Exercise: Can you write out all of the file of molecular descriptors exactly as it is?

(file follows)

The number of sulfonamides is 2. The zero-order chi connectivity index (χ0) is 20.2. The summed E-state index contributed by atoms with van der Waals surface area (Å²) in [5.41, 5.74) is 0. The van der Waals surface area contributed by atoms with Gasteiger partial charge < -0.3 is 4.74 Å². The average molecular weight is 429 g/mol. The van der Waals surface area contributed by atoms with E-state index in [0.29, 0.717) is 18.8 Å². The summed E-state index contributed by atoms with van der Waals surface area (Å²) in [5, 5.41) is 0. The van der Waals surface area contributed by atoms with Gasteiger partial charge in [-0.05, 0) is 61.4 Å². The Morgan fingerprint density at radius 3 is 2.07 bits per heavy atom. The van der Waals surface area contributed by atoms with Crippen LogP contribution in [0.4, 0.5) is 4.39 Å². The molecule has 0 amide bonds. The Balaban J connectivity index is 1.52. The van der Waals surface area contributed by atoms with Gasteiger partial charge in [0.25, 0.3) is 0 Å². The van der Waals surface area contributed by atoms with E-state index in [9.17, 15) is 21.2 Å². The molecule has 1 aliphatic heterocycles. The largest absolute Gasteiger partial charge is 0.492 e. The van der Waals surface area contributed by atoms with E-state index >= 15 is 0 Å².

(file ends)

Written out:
The number of sulfonamides is 2. The zero-order chi connectivity index (χ0) is 20.2. The summed E-state index contributed by atoms with van der Waals surface area (Å²) in [5.41, 5.74) is 0. The van der Waals surface area contributed by atoms with Gasteiger partial charge < -0.3 is 4.74 Å². The average molecular weight is 429 g/mol. The van der Waals surface area contributed by atoms with E-state index in [0.29, 0.717) is 18.8 Å². The summed E-state index contributed by atoms with van der Waals surface area (Å²) in [5, 5.41) is 0. The van der Waals surface area contributed by atoms with Gasteiger partial charge in [-0.05, 0) is 61.4 Å². The Morgan fingerprint density at radius 3 is 2.07 bits per heavy atom. The van der Waals surface area contributed by atoms with Crippen LogP contribution in [0.4, 0.5) is 4.39 Å². The molecule has 0 amide bonds. The Balaban J connectivity index is 1.52. The van der Waals surface area contributed by atoms with Gasteiger partial charge in [0.25, 0.3) is 0 Å². The van der Waals surface area contributed by atoms with E-state index in [9.17, 15) is 21.2 Å². The molecule has 1 aliphatic heterocycles. The largest absolute Gasteiger partial charge is 0.492 e. The van der Waals surface area contributed by atoms with E-state index >= 15 is 0 Å².